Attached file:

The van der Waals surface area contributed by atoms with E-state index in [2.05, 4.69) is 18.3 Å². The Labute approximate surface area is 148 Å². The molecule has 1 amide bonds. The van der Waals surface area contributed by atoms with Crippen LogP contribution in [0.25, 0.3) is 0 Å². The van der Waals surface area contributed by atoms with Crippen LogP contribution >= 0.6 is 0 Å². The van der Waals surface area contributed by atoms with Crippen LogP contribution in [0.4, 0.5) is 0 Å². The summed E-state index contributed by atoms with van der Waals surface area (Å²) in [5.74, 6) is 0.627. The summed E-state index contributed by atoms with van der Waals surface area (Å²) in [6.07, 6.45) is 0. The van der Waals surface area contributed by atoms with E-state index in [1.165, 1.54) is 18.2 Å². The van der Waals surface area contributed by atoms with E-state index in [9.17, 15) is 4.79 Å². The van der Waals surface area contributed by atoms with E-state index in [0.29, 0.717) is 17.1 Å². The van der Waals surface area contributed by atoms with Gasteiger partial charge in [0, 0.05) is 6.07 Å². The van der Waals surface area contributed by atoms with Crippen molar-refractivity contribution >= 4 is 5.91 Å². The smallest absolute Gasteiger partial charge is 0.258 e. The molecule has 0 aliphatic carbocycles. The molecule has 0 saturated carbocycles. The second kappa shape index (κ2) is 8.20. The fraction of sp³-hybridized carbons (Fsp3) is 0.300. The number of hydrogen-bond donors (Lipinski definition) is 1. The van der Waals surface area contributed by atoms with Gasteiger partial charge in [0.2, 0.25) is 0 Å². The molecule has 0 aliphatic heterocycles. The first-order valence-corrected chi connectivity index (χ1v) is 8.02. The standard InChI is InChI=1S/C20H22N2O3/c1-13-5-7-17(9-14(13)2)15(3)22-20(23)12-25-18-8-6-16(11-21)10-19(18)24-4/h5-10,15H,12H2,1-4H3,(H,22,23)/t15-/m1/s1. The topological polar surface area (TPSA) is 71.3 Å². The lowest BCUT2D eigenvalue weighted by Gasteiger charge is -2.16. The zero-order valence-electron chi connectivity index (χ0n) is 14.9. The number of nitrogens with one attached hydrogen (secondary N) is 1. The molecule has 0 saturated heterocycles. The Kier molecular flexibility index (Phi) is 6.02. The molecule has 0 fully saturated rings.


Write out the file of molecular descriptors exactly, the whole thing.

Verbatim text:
The van der Waals surface area contributed by atoms with E-state index in [2.05, 4.69) is 18.3 Å². The Labute approximate surface area is 148 Å². The molecule has 1 amide bonds. The van der Waals surface area contributed by atoms with Crippen LogP contribution in [0.25, 0.3) is 0 Å². The van der Waals surface area contributed by atoms with Crippen LogP contribution >= 0.6 is 0 Å². The van der Waals surface area contributed by atoms with Crippen LogP contribution in [0.4, 0.5) is 0 Å². The summed E-state index contributed by atoms with van der Waals surface area (Å²) in [5.74, 6) is 0.627. The summed E-state index contributed by atoms with van der Waals surface area (Å²) in [6.07, 6.45) is 0. The van der Waals surface area contributed by atoms with E-state index in [1.165, 1.54) is 18.2 Å². The van der Waals surface area contributed by atoms with E-state index in [9.17, 15) is 4.79 Å². The van der Waals surface area contributed by atoms with E-state index in [0.29, 0.717) is 17.1 Å². The van der Waals surface area contributed by atoms with Gasteiger partial charge in [0, 0.05) is 6.07 Å². The van der Waals surface area contributed by atoms with Crippen molar-refractivity contribution >= 4 is 5.91 Å². The smallest absolute Gasteiger partial charge is 0.258 e. The molecule has 0 aliphatic carbocycles. The molecule has 0 saturated carbocycles. The second kappa shape index (κ2) is 8.20. The fraction of sp³-hybridized carbons (Fsp3) is 0.300. The number of hydrogen-bond donors (Lipinski definition) is 1. The van der Waals surface area contributed by atoms with Gasteiger partial charge in [0.2, 0.25) is 0 Å². The molecule has 0 aliphatic heterocycles. The first-order valence-corrected chi connectivity index (χ1v) is 8.02. The standard InChI is InChI=1S/C20H22N2O3/c1-13-5-7-17(9-14(13)2)15(3)22-20(23)12-25-18-8-6-16(11-21)10-19(18)24-4/h5-10,15H,12H2,1-4H3,(H,22,23)/t15-/m1/s1. The topological polar surface area (TPSA) is 71.3 Å². The lowest BCUT2D eigenvalue weighted by Gasteiger charge is -2.16. The zero-order valence-electron chi connectivity index (χ0n) is 14.9. The number of nitrogens with one attached hydrogen (secondary N) is 1. The molecule has 0 saturated heterocycles. The Kier molecular flexibility index (Phi) is 6.02. The molecule has 0 fully saturated rings.